NAME = N'2013', SIZE = 512MB, MAXSIZE = 2048MB, FILEGROWTH = 512MB
) TO FILEGROUP [FG2013];
 
ALTER DATABASE [AdventureWorks2014_Partition] ADD FILE
(
  FILENAME = N'C:\Databases\AdventureWorks2014_Partition\2014.ndf',
  NAME = N'2014', SIZE = 512MB, MAXSIZE = 2048MB, FILEGROWTH = 512MB
) TO FILEGROUP [FG2014];
 
ALTER DATABASE [AdventureWorks2014_Partition] ADD FILE
(
  FILENAME = N'C:\Databases\AdventureWorks2014_Partition\2015.ndf',
  NAME = N'2015', SIZE = 512MB, MAXSIZE = 2048MB, FILEGROWTH = 512MB
) TO FILEGROUP [FG2015];
 
CREATE PARTITION FUNCTION [OrderDateRangePFN] ([datetime])
AS RANGE RIGHT FOR VALUES 
(
  '20110101', --everything in 2011
  '20120101', --everything in 2012
  '20130101', --everything in 2013
  '20140101', --everything in 2014
  '20150101'  --everything in 2015
);
GO
 
CREATE PARTITION SCHEME [OrderDateRangePScheme]
AS
PARTITION [OrderDateRangePFN] TO
([PRIMARY], [FG2011], [FG2012], [FG2013], [FG2014], [FG2015]);
GO
 
CREATE TABLE [dbo].[Orders]
(
  [PurchaseOrderID] [int] NOT NULL,
  [EmployeeID] [int] NULL,
  [VendorID] [int] NULL,
  [TaxAmt] [money] NULL,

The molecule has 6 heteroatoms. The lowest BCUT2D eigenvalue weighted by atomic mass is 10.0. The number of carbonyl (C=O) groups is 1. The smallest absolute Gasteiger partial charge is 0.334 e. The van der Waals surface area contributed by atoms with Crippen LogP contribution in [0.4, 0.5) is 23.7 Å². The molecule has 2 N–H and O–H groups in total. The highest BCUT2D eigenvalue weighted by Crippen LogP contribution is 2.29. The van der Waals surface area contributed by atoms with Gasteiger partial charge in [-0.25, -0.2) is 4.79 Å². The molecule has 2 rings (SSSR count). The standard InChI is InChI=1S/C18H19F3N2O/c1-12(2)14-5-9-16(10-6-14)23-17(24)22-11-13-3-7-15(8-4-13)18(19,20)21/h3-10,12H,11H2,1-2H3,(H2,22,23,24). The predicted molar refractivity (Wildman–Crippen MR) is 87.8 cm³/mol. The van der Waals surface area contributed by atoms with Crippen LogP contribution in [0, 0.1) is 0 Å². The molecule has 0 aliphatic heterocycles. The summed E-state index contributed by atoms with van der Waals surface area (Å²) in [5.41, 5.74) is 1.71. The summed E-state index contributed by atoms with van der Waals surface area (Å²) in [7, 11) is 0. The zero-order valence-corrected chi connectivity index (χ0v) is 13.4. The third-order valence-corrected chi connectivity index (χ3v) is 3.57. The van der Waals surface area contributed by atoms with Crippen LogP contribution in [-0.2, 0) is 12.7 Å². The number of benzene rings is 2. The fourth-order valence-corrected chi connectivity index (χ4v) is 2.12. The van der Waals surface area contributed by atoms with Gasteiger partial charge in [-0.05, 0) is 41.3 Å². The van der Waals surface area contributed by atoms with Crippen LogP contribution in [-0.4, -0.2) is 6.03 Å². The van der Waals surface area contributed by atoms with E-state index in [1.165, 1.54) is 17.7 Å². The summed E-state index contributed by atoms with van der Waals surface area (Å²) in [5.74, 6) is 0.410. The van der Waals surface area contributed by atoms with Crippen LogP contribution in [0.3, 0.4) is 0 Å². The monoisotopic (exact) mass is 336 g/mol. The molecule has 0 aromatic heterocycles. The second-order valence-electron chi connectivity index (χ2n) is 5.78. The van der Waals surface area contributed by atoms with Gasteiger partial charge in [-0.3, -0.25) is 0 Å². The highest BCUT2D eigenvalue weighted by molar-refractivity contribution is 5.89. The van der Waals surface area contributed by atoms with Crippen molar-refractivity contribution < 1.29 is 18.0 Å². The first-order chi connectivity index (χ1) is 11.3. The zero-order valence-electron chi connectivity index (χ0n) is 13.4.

[Freight] [money] NULL,
  [SubTotal] [money] NULL,
  [Status] [tinyint] NOT NULL,
  [RevisionNumber] [tinyint] NULL,
  [ModifiedDate] [datetime] NULL,
  [ShipMethodID] [tinyint] NULL,
  [ShipDate] [datetime] NOT NULL,
  [OrderDate] [datetime] NOT NULL,
  [TotalDue] [money] NULL
) ON [OrderDateRangePScheme] (OrderDate);

When we create the clustered index for dbo.Orders, we will create it without the STATISTICS_INCREMENTAL option enabled, so we’ll start with a traditional partitioned table with no incremental statistics:

ALTER TABLE [dbo].[Orders]
ADD CONSTRAINT [OrdersPK]
PRIMARY KEY CLUSTERED ([OrderDate], [PurchaseOrderID])
ON [OrderDateRangePScheme] ([OrderDate]);

Next we’ll load in about 4 million rows, which takes just under a minute on my machine:

SET NOCOUNT ON;
 
DECLARE @Loops SMALLINT = 0;
DECLARE @Increment INT = 3000;